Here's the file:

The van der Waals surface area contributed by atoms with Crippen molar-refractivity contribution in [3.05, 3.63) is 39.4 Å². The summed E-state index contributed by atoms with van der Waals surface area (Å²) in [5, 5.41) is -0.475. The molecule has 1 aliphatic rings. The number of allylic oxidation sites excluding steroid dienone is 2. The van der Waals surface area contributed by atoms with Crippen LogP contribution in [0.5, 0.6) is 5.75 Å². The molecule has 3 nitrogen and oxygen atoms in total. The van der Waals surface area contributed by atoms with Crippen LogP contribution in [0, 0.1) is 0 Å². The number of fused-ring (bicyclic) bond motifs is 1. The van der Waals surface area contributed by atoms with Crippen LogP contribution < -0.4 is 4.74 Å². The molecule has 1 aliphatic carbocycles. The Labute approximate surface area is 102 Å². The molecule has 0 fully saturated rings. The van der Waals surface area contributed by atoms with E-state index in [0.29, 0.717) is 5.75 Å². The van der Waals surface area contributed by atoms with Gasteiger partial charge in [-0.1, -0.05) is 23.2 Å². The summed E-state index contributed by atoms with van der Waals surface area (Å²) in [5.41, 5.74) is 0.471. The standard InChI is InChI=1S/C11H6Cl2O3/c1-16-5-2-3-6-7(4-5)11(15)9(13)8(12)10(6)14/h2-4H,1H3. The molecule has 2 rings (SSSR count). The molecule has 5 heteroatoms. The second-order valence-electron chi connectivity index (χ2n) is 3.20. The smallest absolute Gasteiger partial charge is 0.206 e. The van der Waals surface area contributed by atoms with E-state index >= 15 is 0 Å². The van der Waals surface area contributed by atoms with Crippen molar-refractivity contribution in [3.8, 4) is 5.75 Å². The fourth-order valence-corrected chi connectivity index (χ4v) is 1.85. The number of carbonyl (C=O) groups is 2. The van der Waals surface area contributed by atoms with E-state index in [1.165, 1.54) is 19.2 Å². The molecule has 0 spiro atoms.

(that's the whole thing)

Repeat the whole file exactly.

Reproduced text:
The van der Waals surface area contributed by atoms with Crippen molar-refractivity contribution in [3.05, 3.63) is 39.4 Å². The summed E-state index contributed by atoms with van der Waals surface area (Å²) in [5, 5.41) is -0.475. The molecule has 1 aliphatic rings. The number of allylic oxidation sites excluding steroid dienone is 2. The van der Waals surface area contributed by atoms with Crippen LogP contribution in [0.5, 0.6) is 5.75 Å². The molecule has 3 nitrogen and oxygen atoms in total. The van der Waals surface area contributed by atoms with Crippen LogP contribution in [0, 0.1) is 0 Å². The number of fused-ring (bicyclic) bond motifs is 1. The van der Waals surface area contributed by atoms with Crippen LogP contribution < -0.4 is 4.74 Å². The molecule has 1 aliphatic carbocycles. The Labute approximate surface area is 102 Å². The molecule has 0 fully saturated rings. The van der Waals surface area contributed by atoms with E-state index in [0.29, 0.717) is 5.75 Å². The van der Waals surface area contributed by atoms with Gasteiger partial charge in [-0.1, -0.05) is 23.2 Å². The summed E-state index contributed by atoms with van der Waals surface area (Å²) in [5.41, 5.74) is 0.471. The standard InChI is InChI=1S/C11H6Cl2O3/c1-16-5-2-3-6-7(4-5)11(15)9(13)8(12)10(6)14/h2-4H,1H3. The molecule has 2 rings (SSSR count). The molecule has 5 heteroatoms. The second-order valence-electron chi connectivity index (χ2n) is 3.20. The smallest absolute Gasteiger partial charge is 0.206 e. The van der Waals surface area contributed by atoms with E-state index >= 15 is 0 Å². The van der Waals surface area contributed by atoms with Crippen molar-refractivity contribution in [3.8, 4) is 5.75 Å². The fourth-order valence-corrected chi connectivity index (χ4v) is 1.85. The number of carbonyl (C=O) groups is 2. The van der Waals surface area contributed by atoms with E-state index in [1.165, 1.54) is 19.2 Å². The molecule has 0 spiro atoms.